In a puzzling development, blue whales around the world are singing in deeper tones. This finding came as researchers analyzed historical recordings of seven types of blue whale songs taken in the Pacific, Atlantic, Southern, and Indian Oceans. The most-extensively monitored type of song, recorded in the eastern North Pacific, dropped in tonal frequency by 31 percent between 1963 and 2008. The other six song types also have steadily moved to lower frequencies, the researchers found.
Why such a widespread shift? Changes in ocean temperature and acidity, which might modify sound propagation through the water, are too slight to explain the trend, the authors say. The team also considered the possibility that blue whales are responding to an increase in human-generated noise in the ocean. But if whales wanted to overcome the noise by singing more loudly, they would be more likely to shift their frequency up rather than down, says coauthor Mark McDonald of WhaleAcoustics.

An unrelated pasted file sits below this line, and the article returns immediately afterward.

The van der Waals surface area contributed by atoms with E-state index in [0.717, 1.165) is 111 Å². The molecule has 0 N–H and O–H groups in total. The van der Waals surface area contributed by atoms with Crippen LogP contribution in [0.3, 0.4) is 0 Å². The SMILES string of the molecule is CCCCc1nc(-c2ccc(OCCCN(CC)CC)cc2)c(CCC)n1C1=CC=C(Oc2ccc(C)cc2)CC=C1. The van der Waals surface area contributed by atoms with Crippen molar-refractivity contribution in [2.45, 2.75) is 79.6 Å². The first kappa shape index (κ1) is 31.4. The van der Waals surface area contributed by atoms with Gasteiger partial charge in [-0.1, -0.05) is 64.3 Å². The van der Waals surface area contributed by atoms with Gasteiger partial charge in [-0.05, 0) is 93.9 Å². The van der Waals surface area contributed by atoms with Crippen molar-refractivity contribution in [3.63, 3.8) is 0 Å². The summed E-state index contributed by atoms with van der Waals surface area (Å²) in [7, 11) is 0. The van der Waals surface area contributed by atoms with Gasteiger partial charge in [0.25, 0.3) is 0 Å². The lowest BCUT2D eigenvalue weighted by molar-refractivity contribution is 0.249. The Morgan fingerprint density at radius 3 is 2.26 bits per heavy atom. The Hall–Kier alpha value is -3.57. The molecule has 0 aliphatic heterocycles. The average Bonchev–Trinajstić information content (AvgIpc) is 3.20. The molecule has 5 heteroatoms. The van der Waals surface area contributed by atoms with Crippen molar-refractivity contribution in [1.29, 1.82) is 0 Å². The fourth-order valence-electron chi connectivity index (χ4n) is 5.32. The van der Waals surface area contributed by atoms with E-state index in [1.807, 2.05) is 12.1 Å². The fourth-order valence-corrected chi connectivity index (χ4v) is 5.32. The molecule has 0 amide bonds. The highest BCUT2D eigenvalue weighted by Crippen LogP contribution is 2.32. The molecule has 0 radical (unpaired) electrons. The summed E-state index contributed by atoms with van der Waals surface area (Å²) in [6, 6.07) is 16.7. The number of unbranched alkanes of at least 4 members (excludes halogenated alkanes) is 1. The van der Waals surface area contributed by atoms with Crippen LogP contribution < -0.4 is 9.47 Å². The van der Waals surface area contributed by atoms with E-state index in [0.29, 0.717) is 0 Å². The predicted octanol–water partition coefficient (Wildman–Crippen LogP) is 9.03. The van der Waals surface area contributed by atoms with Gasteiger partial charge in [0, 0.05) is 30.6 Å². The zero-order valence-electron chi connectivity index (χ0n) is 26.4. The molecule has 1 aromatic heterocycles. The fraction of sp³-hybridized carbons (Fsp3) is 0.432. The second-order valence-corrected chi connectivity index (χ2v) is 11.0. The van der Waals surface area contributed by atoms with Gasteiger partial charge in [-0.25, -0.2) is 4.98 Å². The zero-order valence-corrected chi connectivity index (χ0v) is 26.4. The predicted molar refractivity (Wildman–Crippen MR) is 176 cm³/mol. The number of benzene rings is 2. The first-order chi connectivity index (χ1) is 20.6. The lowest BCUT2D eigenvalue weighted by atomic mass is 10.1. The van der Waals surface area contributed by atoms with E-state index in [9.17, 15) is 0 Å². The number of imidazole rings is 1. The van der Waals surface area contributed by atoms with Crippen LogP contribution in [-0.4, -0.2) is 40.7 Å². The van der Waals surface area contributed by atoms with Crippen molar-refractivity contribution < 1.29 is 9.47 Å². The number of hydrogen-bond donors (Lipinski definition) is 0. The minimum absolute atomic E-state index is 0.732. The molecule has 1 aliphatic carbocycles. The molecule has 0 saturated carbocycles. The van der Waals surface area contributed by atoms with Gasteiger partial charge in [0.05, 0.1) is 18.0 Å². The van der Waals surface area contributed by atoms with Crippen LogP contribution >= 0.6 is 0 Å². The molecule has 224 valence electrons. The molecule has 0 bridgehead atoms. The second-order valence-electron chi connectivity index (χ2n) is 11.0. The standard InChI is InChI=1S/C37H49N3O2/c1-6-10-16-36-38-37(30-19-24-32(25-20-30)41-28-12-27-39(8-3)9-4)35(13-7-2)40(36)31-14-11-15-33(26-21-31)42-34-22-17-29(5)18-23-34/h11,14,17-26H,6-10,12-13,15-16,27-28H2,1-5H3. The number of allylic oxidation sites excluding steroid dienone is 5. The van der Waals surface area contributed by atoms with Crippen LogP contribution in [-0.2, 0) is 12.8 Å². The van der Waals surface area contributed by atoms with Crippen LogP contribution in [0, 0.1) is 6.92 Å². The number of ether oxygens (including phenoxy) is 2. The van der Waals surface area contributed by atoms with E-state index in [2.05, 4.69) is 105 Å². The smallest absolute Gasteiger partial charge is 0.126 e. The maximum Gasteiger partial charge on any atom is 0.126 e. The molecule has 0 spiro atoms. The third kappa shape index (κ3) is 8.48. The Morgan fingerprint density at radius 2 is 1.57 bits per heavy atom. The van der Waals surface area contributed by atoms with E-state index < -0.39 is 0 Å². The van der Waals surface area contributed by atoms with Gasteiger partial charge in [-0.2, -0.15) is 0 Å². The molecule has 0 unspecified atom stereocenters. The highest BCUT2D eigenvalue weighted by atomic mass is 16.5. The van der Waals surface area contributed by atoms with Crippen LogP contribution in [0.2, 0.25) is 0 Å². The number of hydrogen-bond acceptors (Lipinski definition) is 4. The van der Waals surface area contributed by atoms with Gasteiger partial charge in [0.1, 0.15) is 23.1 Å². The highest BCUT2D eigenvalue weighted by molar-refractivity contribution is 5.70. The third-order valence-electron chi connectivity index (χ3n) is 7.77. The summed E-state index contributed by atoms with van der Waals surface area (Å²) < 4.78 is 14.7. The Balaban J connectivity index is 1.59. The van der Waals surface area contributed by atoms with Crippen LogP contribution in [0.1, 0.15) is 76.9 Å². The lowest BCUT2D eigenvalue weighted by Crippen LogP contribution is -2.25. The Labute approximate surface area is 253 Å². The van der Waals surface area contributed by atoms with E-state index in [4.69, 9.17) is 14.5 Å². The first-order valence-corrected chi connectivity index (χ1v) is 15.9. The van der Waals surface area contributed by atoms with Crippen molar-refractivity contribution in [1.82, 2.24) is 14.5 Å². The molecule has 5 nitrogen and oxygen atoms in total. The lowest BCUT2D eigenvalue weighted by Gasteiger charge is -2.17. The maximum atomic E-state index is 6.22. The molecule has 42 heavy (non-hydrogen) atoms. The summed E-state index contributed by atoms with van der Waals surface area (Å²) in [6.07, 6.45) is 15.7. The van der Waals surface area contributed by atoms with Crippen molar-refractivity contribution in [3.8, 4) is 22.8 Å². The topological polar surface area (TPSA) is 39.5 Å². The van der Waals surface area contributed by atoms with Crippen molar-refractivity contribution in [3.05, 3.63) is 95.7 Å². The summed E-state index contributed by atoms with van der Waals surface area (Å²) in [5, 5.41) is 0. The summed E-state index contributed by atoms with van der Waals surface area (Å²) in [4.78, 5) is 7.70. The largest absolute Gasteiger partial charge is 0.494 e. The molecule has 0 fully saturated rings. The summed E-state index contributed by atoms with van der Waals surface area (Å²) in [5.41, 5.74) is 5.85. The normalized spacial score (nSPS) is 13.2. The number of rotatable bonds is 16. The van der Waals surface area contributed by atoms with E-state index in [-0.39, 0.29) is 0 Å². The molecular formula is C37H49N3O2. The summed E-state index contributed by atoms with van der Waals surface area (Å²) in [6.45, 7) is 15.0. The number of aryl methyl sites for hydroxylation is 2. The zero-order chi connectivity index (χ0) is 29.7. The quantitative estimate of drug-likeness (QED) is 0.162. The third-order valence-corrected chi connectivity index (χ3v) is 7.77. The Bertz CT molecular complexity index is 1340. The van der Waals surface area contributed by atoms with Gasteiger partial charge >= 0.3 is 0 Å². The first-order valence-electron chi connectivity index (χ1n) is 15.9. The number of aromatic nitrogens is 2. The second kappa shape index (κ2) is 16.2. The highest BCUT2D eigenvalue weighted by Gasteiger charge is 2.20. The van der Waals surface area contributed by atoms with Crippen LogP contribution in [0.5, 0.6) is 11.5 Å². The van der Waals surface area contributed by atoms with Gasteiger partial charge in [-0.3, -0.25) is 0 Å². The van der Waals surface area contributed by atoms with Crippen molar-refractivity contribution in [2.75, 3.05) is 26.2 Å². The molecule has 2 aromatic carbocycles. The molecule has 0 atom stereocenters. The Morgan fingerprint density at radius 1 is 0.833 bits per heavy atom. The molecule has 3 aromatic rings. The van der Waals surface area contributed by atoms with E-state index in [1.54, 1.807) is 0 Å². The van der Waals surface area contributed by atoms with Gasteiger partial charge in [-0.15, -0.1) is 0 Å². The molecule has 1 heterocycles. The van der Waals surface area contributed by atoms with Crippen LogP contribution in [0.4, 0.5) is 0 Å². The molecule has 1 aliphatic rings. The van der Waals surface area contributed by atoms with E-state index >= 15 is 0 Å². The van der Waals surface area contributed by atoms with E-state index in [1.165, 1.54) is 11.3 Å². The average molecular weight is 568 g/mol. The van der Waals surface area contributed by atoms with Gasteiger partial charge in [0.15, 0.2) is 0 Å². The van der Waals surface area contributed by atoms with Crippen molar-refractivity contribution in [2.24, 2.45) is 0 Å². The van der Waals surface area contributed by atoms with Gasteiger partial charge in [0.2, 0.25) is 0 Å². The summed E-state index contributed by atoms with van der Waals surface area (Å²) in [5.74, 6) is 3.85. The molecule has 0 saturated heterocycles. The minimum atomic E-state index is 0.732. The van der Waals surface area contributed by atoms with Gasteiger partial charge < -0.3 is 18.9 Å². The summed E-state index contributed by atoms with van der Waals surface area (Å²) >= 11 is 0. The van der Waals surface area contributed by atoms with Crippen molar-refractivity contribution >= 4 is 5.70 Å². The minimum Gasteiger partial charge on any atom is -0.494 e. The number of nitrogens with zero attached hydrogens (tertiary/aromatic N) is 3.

Another potential explanation is the recovery of whale populations, prompted by the decline of commercial whaling. If whale numbers are rising, the team speculates, males might face more competition for mates. Since females may favor deeper tones, males could be lowering the frequency of their songs to improve their chances of success. McDonald also notes that louder sounds are easier to produce at higher frequencies. In denser populations, males may not need to sing so loudly to reach their listeners—and thus can sing more deeply. ❧
McDonald, M., J. Hildebrand, and S. Mesnick. 2009. Worldwide decline in tonal frequencies of blue whale songs. Endangered Species Research 9:13-21.
image: ©Amos Nachoum